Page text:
What is hormesis
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What is hormesis?

Hormesis is a concept borrowed from toxicology that explains why certain things that are toxic in high quantities can be beneficial at low doses.

What is hormesis?

Hormesis is a term that comes from toxicology and refers to the paradoxical beneficial effect experienced by an organism exposed to a low dose of a substance or environmental factor which is toxic at higher doses (1). This is called “biphasic dose response” in scientific lingo, often described as U-shaped or J-shape curve (1, 2, 3).

It is believed that the role of hormesis is to restore homeostasis, i.e. a balanced state, when it has been disrupted. This allows organisms to adapt to environmental hazards, evolve and survive (1, 2, 3, 4).

The alternative hypothesis on how hormesis works is that there are two types of receptor for certain substances, which would lead to opposite effects. The first type of receptors would have high affinity for the substance and be present in small quantities, which would explain why low doses of the substance would be enough to trigger a response. The second type of receptors would have a low affinity for the substance and be present in larger quantities, explaining why high doses of the substance would be needed to trigger a response, which would theoretically produce the opposite effect (2).

Hormetic agents

Besides toxicology, hormesis is now a concept applied in general to biology. Hormetic agents are anything that elicit a positive adaptive response at a low dose. This includes:

Lifestyle factors

Commonly known hormetic agents include exercise (1, 2) and dietary energy (i.e. calorie) restriction and intermittent fasting (1, 2, 4, 5).

Energy restriction has been shown in many animal, insect and other organism models to extend longevity, prevent cancer and age-related cognitive and psychomotor decline. Observational human studies have found associations between energy restriction and reduced morbidity and mortality. This includes a reduction in risk of Alzheimer’s disease, Parkinson’s disease, stroke and atherosclerosis. In addition, caloric restriction may enhance several longevity-supporting mechanisms such as DNA repair, protein synthesis and degradation, immune function, attenuation of oxidative damage and glucose metabolism (2).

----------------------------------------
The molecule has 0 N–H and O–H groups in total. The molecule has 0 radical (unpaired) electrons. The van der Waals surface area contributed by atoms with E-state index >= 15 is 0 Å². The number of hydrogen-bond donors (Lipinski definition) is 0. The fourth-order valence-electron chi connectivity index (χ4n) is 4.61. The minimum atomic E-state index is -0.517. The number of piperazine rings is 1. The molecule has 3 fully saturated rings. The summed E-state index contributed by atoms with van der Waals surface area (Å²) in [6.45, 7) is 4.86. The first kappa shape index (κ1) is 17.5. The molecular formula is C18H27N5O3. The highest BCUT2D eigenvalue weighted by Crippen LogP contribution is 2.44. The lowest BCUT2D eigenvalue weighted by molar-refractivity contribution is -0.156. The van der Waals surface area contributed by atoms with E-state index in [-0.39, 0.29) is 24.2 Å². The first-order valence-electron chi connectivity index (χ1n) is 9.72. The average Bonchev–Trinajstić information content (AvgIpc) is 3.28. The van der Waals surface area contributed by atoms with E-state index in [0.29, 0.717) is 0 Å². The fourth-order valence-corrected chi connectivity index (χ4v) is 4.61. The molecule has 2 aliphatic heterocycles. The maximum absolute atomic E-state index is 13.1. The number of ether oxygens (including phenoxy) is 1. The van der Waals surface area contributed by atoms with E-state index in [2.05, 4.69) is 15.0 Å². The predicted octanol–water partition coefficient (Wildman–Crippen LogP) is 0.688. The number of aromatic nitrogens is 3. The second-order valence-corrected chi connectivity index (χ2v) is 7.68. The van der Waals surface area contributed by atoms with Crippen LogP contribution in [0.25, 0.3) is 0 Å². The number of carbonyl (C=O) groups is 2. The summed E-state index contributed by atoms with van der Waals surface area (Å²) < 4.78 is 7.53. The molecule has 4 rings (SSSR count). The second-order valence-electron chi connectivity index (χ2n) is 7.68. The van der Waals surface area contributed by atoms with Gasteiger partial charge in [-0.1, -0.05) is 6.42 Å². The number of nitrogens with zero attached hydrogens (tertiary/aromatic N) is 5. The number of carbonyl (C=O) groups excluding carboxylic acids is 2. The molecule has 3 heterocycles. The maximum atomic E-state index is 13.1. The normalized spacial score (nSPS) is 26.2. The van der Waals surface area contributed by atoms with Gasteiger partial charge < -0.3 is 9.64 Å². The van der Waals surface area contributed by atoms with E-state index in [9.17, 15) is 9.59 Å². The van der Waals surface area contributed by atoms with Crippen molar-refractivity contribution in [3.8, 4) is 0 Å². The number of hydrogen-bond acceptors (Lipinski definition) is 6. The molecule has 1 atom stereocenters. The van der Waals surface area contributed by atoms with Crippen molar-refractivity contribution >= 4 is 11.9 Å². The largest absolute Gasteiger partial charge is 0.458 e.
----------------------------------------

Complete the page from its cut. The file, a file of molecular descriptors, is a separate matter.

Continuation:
On the other hand, energy restriction does not produce a hormetic response in some body cells such as motor neurons in the spinal cord and processes such as wound healing and reproduction (5).

Similarly, alternate day intermittent fasting (i.e. not eating every other day) has been shown in animals to be more effective than caloric restriction in promoting anti-ageing and longevity (2).

For more on longevity and energy restriction check out the posts below:

Vitamins and minerals

Several vitamins (A, D, E, K, B6) and minerals (sodium, potassium, calcium, magnesium, phosphate, chloride, iron, iodine, fluorine, selenium and copper) are regarded as hormetic agents because low intakes can lead to deficiency and high intakes can lead to toxicity (2).

Alcohol

Light to moderate alcohol intake has been associated with a reduced risk of dementia, diabetes, osteoporosis, cardiovascular disease and mortality. On the flip side, excessive alcohol can be detrimental to health by harming multiple body systems (2).

Other stressors

Other stressors that can produce hormetic responses include exposure to temperature extremes (heat and cold), exposure to UV, gamma and X-ray radiation, heavy metals and pro-oxidants. Exposure to these stressors trigger the action of stress response proteins which are responsible for protecting our cells from damage. Perhaps the most well-known proteins within this category are the heat shock proteins (2).